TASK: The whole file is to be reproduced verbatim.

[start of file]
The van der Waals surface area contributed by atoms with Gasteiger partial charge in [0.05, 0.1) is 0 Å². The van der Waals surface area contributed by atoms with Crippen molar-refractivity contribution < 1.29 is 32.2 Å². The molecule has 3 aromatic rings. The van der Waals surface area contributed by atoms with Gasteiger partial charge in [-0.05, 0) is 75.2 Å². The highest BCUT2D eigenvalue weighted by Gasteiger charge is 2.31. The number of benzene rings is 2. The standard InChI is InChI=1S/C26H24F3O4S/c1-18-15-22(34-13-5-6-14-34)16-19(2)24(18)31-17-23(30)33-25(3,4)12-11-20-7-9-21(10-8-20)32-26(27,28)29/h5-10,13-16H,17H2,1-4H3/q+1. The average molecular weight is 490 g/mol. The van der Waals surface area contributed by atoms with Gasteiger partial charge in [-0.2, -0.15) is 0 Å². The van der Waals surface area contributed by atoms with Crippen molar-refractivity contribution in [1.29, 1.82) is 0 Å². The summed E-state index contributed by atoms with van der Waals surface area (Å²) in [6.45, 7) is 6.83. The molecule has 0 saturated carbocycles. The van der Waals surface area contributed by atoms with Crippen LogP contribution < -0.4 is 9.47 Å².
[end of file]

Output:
The van der Waals surface area contributed by atoms with Gasteiger partial charge in [0.05, 0.1) is 0 Å². The van der Waals surface area contributed by atoms with Crippen molar-refractivity contribution < 1.29 is 32.2 Å². The molecule has 3 aromatic rings. The van der Waals surface area contributed by atoms with Gasteiger partial charge in [-0.05, 0) is 75.2 Å². The highest BCUT2D eigenvalue weighted by Gasteiger charge is 2.31. The number of benzene rings is 2. The standard InChI is InChI=1S/C26H24F3O4S/c1-18-15-22(34-13-5-6-14-34)16-19(2)24(18)31-17-23(30)33-25(3,4)12-11-20-7-9-21(10-8-20)32-26(27,28)29/h5-10,13-16H,17H2,1-4H3/q+1. The average molecular weight is 490 g/mol. The van der Waals surface area contributed by atoms with Gasteiger partial charge in [-0.2, -0.15) is 0 Å². The van der Waals surface area contributed by atoms with Crippen molar-refractivity contribution in [1.29, 1.82) is 0 Å². The summed E-state index contributed by atoms with van der Waals surface area (Å²) in [6.45, 7) is 6.83. The molecule has 0 saturated carbocycles. The van der Waals surface area contributed by atoms with Crippen LogP contribution < -0.4 is 9.47 Å².